Ritual, by Magdalena Collum '18

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Ritual, in four parts, by Magdalena Collum ‘18 Inspired by Igor Levit’s performance of Bach Partita No. 4, Schubert Moments Musicaux, Beethoven Tempest Sonata, and Prokofiev Sonata No. 7 I.

Bach, the Worshipper Aisle lights for candles, Row mate’s cologne for incense, The spectacle begins. Bowed down like a worshipper, humble and yet confident of his gracious reception He has entered, he has begun. He is faceless, like his god. Careful, for each flat cries a different hallelujah, each flat means something new. At first, he approaches gently, in awe of the sheer multitude of notes available-a child determined to play them all. At times, he approaches knowingly, with an intimate familiarity that seems almost irreverent At times, he approaches with such a deep anguish it is hard to understand How he’s not pounding the keys, Demanding some answer from the strings and wood before his prostrate body. You want him to demand an answer for the anguish. He plays on softly.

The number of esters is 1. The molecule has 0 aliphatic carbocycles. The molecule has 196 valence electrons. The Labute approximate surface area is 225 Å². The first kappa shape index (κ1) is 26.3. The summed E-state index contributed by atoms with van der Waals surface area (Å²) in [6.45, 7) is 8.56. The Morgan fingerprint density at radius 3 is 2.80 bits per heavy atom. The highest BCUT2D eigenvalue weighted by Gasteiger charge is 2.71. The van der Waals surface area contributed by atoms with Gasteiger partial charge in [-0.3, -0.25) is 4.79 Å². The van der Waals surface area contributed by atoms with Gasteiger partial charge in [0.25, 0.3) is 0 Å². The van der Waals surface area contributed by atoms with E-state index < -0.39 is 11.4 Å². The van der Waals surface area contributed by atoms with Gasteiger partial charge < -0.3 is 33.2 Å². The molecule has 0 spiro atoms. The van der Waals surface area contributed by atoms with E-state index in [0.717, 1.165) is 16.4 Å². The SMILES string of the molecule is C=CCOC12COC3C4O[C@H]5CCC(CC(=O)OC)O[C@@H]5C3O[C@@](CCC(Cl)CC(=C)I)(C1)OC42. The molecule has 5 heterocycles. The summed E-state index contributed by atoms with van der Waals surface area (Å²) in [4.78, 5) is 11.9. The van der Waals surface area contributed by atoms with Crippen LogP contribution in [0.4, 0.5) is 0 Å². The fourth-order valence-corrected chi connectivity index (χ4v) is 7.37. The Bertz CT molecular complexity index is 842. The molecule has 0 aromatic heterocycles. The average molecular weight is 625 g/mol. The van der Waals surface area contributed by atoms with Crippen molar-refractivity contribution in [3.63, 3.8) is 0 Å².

II. Schubert, Theodicy And then our Job emerges. Not in prolonged anger, But in a rapturous expression Melting into prayerful sorrow And soon again he skips Into eager familiarity And hymnlike, loving praises. How can his fingers laugh Before such a deity? III. Beethoven, the Lover And then you see, you understand-The god--he suffers too. They are lovers, naturally reverent The keys so beautiful they must be savored fully And yet their energy cannot be contained in that quiet joy They must be hurt, destroyed To be appreciated Soft, soft, darling-The midday light through the windows begins to fade, And you and I Are alone. We all stopped breathing before we remembered

we were alone We rejoiced before we remembered all that had happened The tea spilled, and you wept, but it was really for your daughter, all along. Lovers, entangled, weeping for spilt tea and empty death. IV. Prokofiev, Doubt But then Where was there to go? There was only to accept or reject The painful joys of the god’s love. And this was life alone. Loneliness is not quiet-it is a monsoon I scream, and he hears-nothing Beauty, My LORD, I know not who you are apart from tears.